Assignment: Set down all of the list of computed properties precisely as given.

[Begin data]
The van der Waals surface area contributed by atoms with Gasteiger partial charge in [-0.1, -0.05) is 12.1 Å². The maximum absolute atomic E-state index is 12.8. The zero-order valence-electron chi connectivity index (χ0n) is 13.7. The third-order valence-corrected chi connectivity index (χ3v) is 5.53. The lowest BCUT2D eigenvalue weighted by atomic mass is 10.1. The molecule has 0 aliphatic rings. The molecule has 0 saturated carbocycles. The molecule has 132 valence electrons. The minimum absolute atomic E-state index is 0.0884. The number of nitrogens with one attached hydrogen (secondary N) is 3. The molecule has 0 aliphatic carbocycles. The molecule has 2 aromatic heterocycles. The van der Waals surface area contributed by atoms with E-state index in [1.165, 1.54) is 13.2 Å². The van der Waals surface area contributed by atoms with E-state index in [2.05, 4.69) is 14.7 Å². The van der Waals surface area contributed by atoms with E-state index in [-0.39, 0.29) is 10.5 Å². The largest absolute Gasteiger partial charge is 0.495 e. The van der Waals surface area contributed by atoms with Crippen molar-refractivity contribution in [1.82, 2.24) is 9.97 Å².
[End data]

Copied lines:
The van der Waals surface area contributed by atoms with Gasteiger partial charge in [-0.1, -0.05) is 12.1 Å². The maximum absolute atomic E-state index is 12.8. The zero-order valence-electron chi connectivity index (χ0n) is 13.7. The third-order valence-corrected chi connectivity index (χ3v) is 5.53. The lowest BCUT2D eigenvalue weighted by atomic mass is 10.1. The molecule has 0 aliphatic rings. The molecule has 0 saturated carbocycles. The molecule has 132 valence electrons. The minimum absolute atomic E-state index is 0.0884. The number of nitrogens with one attached hydrogen (secondary N) is 3. The molecule has 0 aliphatic carbocycles. The molecule has 2 aromatic heterocycles. The van der Waals surface area contributed by atoms with E-state index in [1.165, 1.54) is 13.2 Å². The van der Waals surface area contributed by atoms with E-state index in [2.05, 4.69) is 14.7 Å². The van der Waals surface area contributed by atoms with E-state index in [-0.39, 0.29) is 10.5 Å². The largest absolute Gasteiger partial charge is 0.495 e. The van der Waals surface area contributed by atoms with Crippen molar-refractivity contribution in [1.82, 2.24) is 9.97 Å².